Education around sexual consent will be overhauled in NSW schools, with the topic to be clearly taught from kindergarten through to year 12.
Education Minister Sarah Mitchell said the topic of consent is already "embedded" in the curriculum, but in the future it will be taught in clearer terms, from the youngest pupils upwards.
The changes will keep NSW in step with the rest of the country, with consent education updated nationally this year.
"The education ministers from around the country are due to meet next month ... and finalise and sign off on that curriculum," Ms Mitchell told a budget estimates hearing on Wednesday.
"And that does contain the much more explicit teaching of consent."
Previously, consent had only been referenced in supporting documents of the curriculum, while it would now be "more of a focus", she said.
Sexual consent advocate Chanel Contos had spoken with education ministers from around the country, and thanked consent advocates for their role in updating the syllabus.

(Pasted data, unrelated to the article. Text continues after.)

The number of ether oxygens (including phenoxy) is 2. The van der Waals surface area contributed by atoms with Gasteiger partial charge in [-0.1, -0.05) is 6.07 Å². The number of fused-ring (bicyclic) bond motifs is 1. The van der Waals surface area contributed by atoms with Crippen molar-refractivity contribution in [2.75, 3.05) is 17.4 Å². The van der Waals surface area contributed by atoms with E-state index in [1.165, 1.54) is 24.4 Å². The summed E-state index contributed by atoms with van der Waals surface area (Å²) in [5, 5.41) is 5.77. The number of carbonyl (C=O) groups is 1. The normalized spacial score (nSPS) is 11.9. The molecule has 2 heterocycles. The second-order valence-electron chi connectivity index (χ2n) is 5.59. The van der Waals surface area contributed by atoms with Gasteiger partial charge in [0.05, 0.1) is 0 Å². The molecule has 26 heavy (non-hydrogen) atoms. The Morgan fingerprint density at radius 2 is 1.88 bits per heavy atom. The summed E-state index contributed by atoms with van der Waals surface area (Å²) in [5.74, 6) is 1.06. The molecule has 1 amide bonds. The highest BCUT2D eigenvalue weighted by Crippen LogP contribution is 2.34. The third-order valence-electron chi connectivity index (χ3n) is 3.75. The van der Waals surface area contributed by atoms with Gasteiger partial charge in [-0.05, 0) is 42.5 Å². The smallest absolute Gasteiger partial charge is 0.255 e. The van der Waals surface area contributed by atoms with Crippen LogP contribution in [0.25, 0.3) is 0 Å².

Ms Contos, a former student of private girls' school Kambala in Sydney, compiled accounts of sexual assault victims online as part of her advocacy, helping bring the issue of consent into the national conversation.
The update to the curriculum comes after sexual consent laws were passed in the NSW parliament in November.
The laws require people to say or do something to confirm their partner consents to a sexual activity, otherwise they could be guilty of sexual assault.
Two amendments were added to the bill in the upper house, which include clarifying that cognitive or mental health impairments must be a "substantial" cause for failing to seek consent, as well as writing into law the terms and timelines for a review.
Attorney General Mark Speakman said the "common sense reforms" would simplify the law and ensure "more effective prosecutions of sexual offences".
Australian Associated Press
Sign up for our newsletter to stay up to date.